In Search of the Lean Six Life

Smarter, not harder. Preferrably A LOT smarter.


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101 Uses for Butternut Squash

With the official end of winter (at least according to the calendar), the time has arrived to clean out our cold cellars and other over-winter food storage solutions.

I don’t have a “real” cold cellar, myself. I have cardboard boxes scattered through the basement, where I tried keeping winter squash, garlic, and onions through the coldest and darkest months. I also co-opted an extra fridge (much to the dismay of my electric bill) to stash leeks, cabbages, parsnips and salsify when the ice and snow closed in, making it impossible for them to remain outdoors.

On this day, two days after the spring equinox, one sole item remains, having lasted for  almost, I KID YOU NOT, seven months since I harvested it. Beginning of September to almost the end of March. (Counts on fingers again.) Yep, almost seven.

The produce item in question is a mutant. I suspect it is a hybridization of a butternut squash and a trombetta, both of which are cultivars of Cucurbita moschata – which means they can cross-pollinate. And apparently did! If I am correct, the parent plants crossed in 2017; a fruit – which could have been from either parent, as far as I understand – ended up in our rubbish heap; and in 2018 this monstrosity, and several others like it, flourished.

monster_squash

See that guy on the lower right in the Instagram photo below? Same. Squash.

The squash weighs over 8.25 lbs.  I think its amazing survival rate in storage was thanks to its skin-to-flesh ratio, for lack of a better phrase. Most of the “real” baby butternut squash (as shown below) caved in quickly – literally – because they lost more moisture due to their small size compared to surface area.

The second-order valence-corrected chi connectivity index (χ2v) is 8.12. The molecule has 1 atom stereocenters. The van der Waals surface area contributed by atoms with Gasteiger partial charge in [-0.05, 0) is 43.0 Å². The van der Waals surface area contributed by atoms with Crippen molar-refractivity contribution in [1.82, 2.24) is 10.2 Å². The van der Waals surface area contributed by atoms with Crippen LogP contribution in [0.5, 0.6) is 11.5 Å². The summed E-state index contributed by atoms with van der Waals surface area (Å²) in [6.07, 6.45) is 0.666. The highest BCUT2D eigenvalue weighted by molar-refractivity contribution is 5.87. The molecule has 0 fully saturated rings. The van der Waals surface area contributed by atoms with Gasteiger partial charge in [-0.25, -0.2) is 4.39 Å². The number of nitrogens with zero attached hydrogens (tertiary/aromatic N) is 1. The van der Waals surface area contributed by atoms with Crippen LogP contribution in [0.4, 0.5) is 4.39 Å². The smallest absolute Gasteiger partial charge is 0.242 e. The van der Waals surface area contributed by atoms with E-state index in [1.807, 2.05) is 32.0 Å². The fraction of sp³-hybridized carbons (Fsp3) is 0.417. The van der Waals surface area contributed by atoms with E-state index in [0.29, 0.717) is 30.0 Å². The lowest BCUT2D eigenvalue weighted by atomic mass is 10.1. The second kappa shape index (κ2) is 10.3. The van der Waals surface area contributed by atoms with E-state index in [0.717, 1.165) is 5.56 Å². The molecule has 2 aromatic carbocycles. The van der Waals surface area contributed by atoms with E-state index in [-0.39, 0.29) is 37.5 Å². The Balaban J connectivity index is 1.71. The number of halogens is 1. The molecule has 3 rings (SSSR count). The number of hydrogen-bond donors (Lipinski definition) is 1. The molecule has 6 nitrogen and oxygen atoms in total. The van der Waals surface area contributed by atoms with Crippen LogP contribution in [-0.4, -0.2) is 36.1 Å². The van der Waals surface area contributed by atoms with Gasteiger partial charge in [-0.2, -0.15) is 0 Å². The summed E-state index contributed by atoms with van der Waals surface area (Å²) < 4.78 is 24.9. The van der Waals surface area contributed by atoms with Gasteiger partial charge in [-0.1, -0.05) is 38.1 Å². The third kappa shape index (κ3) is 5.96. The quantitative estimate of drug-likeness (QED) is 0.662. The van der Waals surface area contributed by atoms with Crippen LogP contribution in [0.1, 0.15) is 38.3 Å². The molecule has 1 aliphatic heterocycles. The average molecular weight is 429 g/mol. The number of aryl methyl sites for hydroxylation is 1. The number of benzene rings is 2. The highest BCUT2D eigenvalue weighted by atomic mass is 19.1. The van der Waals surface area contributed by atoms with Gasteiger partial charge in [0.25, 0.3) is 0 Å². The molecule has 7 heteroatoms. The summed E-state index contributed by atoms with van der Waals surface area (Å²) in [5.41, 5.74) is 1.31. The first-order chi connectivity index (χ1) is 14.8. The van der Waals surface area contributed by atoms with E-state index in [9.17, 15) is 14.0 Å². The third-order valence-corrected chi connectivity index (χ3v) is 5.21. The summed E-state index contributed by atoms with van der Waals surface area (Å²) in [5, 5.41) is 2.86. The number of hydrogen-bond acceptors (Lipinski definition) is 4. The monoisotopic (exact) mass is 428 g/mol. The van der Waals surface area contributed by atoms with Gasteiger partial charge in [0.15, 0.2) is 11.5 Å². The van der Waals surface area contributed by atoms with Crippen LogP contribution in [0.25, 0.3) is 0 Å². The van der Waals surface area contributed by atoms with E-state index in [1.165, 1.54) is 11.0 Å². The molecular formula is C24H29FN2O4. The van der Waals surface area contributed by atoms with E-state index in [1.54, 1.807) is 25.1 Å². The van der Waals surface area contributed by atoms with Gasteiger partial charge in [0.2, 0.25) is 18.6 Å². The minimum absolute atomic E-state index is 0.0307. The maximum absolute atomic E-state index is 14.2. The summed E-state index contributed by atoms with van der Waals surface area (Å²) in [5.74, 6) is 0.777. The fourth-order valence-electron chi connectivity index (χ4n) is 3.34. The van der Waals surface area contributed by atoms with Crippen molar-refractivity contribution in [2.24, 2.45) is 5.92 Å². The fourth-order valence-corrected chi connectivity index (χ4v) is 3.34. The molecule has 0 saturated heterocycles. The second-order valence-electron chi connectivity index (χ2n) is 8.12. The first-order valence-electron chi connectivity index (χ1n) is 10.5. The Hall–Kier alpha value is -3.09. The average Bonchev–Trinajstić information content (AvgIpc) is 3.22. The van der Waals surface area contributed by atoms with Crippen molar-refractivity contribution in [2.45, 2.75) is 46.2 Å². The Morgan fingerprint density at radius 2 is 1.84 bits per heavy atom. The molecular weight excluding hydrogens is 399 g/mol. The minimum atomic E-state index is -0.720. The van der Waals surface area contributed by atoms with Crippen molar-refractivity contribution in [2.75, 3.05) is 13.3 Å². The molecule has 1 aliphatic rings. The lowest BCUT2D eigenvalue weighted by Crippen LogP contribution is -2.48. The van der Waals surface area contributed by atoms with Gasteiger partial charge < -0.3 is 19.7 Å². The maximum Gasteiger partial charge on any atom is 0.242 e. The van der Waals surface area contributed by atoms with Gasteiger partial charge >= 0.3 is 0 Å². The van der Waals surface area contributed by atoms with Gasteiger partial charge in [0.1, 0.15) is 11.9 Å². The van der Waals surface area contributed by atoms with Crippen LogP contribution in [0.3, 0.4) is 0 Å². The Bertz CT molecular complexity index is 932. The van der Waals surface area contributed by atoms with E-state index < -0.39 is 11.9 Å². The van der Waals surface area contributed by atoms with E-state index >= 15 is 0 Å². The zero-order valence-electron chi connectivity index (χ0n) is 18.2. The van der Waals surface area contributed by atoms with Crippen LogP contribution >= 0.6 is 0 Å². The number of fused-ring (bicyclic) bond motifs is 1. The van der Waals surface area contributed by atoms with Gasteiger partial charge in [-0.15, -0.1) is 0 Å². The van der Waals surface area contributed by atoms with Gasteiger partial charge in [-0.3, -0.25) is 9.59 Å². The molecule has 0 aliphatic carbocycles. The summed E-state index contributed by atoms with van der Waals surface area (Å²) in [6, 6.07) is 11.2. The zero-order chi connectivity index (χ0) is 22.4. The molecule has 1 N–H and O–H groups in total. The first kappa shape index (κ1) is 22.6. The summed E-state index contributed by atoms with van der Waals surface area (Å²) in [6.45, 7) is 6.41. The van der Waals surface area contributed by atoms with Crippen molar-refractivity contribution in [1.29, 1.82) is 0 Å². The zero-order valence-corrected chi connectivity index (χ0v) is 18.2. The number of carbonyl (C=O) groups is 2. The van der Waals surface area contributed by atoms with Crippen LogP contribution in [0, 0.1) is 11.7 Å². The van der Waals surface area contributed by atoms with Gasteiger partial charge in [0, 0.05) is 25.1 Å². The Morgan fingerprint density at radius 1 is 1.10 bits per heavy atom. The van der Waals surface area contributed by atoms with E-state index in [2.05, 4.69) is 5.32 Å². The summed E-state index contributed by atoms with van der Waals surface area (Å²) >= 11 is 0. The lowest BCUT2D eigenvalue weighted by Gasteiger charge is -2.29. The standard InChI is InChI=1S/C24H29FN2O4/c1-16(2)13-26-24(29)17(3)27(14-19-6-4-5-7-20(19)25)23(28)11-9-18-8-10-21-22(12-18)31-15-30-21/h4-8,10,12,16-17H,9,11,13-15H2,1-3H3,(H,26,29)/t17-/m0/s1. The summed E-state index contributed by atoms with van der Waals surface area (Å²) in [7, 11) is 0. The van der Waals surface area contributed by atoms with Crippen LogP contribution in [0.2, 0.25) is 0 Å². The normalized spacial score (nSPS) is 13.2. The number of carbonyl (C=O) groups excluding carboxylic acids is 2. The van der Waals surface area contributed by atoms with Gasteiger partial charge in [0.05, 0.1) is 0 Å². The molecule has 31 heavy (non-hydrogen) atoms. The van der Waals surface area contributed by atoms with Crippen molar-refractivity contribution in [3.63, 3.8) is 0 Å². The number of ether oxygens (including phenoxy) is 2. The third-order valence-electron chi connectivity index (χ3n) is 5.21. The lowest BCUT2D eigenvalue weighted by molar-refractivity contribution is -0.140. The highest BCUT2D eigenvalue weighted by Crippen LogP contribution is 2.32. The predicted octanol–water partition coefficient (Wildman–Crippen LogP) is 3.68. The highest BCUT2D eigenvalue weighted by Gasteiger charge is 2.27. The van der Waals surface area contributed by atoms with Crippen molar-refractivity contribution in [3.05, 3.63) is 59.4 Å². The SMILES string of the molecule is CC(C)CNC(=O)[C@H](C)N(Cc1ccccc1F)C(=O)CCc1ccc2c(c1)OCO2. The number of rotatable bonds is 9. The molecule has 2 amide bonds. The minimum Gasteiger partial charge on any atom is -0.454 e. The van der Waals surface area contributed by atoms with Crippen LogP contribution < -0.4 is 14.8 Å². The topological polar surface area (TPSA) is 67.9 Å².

Given how much winter squash we ended up with last fall, everyone. Is. Sick. of. Squash.

Well, except me, but I can’t eat this whole thing by myself! So here is a list of ideas for using excess butternut squash. And no, I don’t *really* have 101 uses to offer, but I must be VERY creative in feeding it (or its mutant offspring) to my family. Also most of these recipes would probably work with other winter squash as well, not just butternut.

By the way, I wanted to make this a “fancy” blog post – you know, where all the recipe links displayed a photo from the original websites? But good grief, all those photos made the post go on FOREVER. I had to keep scrolling and scrolling and scrolling… and that annoys me on other websites. So I ditched all the photos. Trust me, if you visit the original pages, you will see gorgeous, mouth-watering photos of the recipes in question!

1. When in doubt, roast it

This Cinnamon Pecan Roasted Butternut Squash is to die for. (Well my kids want to die each time I serve it, anyway.) You could also add some butternut squash into a roasted root vegetables recipe.

2. Stuff It

Although for this approach, you need a “normal” sized butternut squash, not the baby sized squash we mostly grew, nor the monster squash I’m dealing with now!

3. Mash It

I would suggest leaving some chunky texture in the mashed butternut squash, by the way, rather than pureeing it completely smooth.

4. There’s Always Soup

Yes, I know the “lazy squash soup” recipe calls for acorn squash, but I always use butternut squash instead. This is a great use for red onion or an apple that might be past its prime – once it has been roasted then pureed, no one can tell the difference!

5. Or Slow Cooker Soup

Which is just as lazy, in my opinion, but takes longer to cook.

6. Or Exotically Flavored Soup

Assuming you like curry, of course. Not everybody does. Especially my kids. Who thought this was the most unholy soup, combining both squash AND curry.

7. Top a Pizza with It

I mean, unless you have the sort of family that will stage an open revolt if you put vegetables (or fruit) on pizza!

8. Like Lasagna Noodles

Monster squash is a perfect candidate for this approach, by the way, because of its large size.

9. Or Even Spaghetti Noodles

OK, personally I am not likely to try this one. While I do own a Spiralizer, cleaning it is more work than I care for.

10. As a Substitute for Pumpkin Puree

I actually find this trick works well with pumpkin bread as well!

11. As a Cheese Replacement